Students at the Mahoning County Career and Technical Center are working on a very special project. Juniors and seniors in the auto shop classes will be working on a piece of local history.

Jim Amey, owner of The Idora Park Experience museum in Canfield, has been trying to get his hands on a 1960s Ford Touring car for a long time.

“Tried like crazy for probably ten years and he just wouldn’t part with it,” Amey said. “Recently, he called me up and he says, ‘OK, it’s time to let go of it.’ And now it’s ours.”

The Hooterville Highway car once carried kids around a track at Idora Park.

Amey has built a massive collection of memorabilia and park features at his Canfield home. This little car will join that collection but it looks every bit of its 50-year age.

“It needs a lot of work,” Amey said.

So he brought the little car to the auto shop at MCCTC. The students will restore it while learning along the way.

“We take it in and tear it apart, and they’re learning how to do all the nuts, and bolts, and screws and how to put it all back together. It’s a real-life project,” said MCCTC instructor Joe Sander.

The project cars take a while for students to complete but after all, it’s a learning experience that prepares them for real-life problems they’ll face in their careers.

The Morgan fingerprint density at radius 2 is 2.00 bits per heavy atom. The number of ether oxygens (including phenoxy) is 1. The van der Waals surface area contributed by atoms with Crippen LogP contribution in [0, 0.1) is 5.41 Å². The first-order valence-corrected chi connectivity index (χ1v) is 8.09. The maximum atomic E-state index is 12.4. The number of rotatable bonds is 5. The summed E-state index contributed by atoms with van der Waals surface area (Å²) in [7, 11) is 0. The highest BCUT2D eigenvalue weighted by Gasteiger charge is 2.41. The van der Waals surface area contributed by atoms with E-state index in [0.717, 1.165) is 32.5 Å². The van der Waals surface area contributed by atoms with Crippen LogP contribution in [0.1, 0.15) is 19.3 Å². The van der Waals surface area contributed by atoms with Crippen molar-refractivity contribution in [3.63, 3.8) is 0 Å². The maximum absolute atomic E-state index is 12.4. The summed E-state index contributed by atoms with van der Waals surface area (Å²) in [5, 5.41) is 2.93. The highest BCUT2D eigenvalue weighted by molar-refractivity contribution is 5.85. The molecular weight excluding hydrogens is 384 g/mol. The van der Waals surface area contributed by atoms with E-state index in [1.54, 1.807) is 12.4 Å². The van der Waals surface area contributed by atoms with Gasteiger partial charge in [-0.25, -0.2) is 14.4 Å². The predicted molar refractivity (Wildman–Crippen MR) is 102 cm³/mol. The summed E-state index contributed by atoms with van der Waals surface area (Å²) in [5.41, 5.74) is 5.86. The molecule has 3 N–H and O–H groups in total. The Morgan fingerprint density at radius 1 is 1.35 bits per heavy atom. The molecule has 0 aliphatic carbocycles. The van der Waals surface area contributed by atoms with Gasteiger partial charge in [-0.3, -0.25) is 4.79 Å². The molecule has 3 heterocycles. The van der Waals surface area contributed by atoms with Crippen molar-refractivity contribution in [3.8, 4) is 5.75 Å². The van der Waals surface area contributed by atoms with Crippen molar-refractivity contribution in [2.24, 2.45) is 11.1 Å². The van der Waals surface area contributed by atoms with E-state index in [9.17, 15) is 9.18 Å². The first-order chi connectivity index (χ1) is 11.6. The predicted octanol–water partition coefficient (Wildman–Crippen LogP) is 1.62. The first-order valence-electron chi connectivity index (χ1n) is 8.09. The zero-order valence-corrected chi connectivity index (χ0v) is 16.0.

“When they have a screw or a bolt out that strips the head out, they get to learn how to take that off,” Sander said. “I promise you, we’re going to run into some problems where that happens.”

This is the third project Amey has brought to the students. In the past, students at MCCTC fixed up the Idora Park Turtle and a car from Kiddieland.

“Eventually, these cars will be put into the Mahoning Valley Historical Society, and I want my kids to go there when they’re older with their children and grandchildren and say, ‘You know what, I remember working on these products when we were in class at the Mahoning County Career Center.’ So I look forward to that happening one day,” Sander said.

Senior Josh Gionest worked on last year’s project — a rail car.

“Had to sand, paint, bodywork. I had to do a little bit of everything we do in our class just for the one project so that’s how it helps me, as a student, and in the other way, it’s just history so it was cool,” Gionest said.

Amey said he can’t wait to see what the kids do with his new little car.

“They’re going to get cracking on this fairly soon. I can’t wait. Hopefully, it’s going to be ready for our next opening, which will be in the summer this year.”

If you want to see the Hooterville car for yourself, the Idora Park Experience is looking to reopen the museum to the public for one weekend sometime between late June and mid-July.

The Idora Park Experience is located at 4450 S. Turner Road in Canfield. For more information on the museum and its hours, visit its website.